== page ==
FOM: a question re. completeness
Stephen G Simpson
simpson at math.psu.edu
Tue Feb 3 18:39:18 EST 1998
Michael Detlefsen 3 Feb 1998 10:54:27 writes:
> T is consistency-complete iff for every sentence s of the language
> of T that is not provable in T, if s were provable in T, T would be
I would say that this isn't a very precise definition, one of the
difficulties being that it contains a counterfactual conditional. Let
me try to make it a little more precise, as follows.
Background: We know of many "mathematically natural" statements in the
language of PA that are independent of PA. The first such
independence result was due to Paris-Harrington. But all of these
independent sentences that we know of seem to satisfy (*)
(*) either PA |- S -> Con(PA), or PA |- (not S) -> Con(PA) .
(Here Con(T) means "T is consistent".) Of course we can diagonalize
to make up artificial sentences S in the language of PA which do not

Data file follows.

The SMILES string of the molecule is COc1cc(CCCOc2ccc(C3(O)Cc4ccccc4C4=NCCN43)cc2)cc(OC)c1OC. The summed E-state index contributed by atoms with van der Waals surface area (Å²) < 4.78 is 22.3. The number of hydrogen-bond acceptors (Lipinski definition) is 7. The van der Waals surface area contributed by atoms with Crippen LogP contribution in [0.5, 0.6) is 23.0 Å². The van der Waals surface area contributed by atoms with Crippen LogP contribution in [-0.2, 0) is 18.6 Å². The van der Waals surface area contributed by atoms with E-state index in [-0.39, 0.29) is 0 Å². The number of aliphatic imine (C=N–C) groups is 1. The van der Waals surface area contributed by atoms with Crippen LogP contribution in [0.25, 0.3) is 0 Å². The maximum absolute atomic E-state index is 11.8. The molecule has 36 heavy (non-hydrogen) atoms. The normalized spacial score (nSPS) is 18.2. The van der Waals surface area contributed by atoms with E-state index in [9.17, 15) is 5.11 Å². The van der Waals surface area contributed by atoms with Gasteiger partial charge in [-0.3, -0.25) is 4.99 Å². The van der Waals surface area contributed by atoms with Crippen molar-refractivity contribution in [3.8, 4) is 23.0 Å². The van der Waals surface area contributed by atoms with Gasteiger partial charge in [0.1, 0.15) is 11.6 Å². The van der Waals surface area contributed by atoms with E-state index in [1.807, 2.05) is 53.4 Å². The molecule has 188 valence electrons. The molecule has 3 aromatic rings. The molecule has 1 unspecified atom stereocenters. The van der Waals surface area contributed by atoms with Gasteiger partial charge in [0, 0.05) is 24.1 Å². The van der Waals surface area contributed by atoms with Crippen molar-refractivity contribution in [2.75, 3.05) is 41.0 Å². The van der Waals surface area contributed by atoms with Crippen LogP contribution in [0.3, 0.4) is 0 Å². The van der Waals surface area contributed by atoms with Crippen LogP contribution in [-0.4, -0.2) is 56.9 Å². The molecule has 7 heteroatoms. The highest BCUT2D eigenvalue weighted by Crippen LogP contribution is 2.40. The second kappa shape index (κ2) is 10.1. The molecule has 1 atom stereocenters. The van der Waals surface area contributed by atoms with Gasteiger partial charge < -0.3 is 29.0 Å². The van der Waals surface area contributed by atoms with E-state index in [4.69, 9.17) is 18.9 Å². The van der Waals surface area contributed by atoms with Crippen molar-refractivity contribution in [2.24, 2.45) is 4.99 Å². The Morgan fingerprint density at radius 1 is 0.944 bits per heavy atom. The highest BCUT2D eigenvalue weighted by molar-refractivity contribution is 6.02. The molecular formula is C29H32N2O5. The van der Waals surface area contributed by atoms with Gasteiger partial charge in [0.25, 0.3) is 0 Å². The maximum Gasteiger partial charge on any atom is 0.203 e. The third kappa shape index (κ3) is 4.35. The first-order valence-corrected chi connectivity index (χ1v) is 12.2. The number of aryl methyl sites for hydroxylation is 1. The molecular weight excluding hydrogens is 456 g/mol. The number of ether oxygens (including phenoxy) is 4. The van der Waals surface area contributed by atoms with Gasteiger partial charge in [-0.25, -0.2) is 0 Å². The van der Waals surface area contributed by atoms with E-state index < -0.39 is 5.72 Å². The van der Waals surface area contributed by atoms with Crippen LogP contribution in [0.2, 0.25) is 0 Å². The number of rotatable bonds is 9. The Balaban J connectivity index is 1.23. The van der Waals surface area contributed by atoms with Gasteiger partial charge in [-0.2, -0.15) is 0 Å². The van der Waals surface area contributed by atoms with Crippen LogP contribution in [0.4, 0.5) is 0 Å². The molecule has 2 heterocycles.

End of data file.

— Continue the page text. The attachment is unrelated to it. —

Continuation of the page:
obey (*), but they aren't "mathematically natural", at least I don't
know of any that are. So this seems to be an interesting property of
PA. Furthermore, it's a property that is not shared by ZFC, because
for example neither the continuum hypothesis nor its negation implies
Con(ZFC), and ditto for a host of other independence results proved by
The property in question, which T = PA has and T = ZFC doesn't have,
For every "mathematically natural" proposition S in the language of
T, either T |- S -> Con(T) or T |- (not S) -> Con(T).
This seems to be a foundationally interesting property of T = PA and
possibly other important f.o.m. systems.
Questions: Can we state property C in a more correct and/or more
comprehensive and/or more precise way? Am I overlooking something?
What's going on here?
I'm sure that many people here on the FOM list can do better than I
did above. I wouldn't be surprised if property C is already well
known to many people, in some precise version.
I guess this ties in somehow with the recent Friedman/Steel discussion
of "pictures" and CH. Can anyone spell out this connection?
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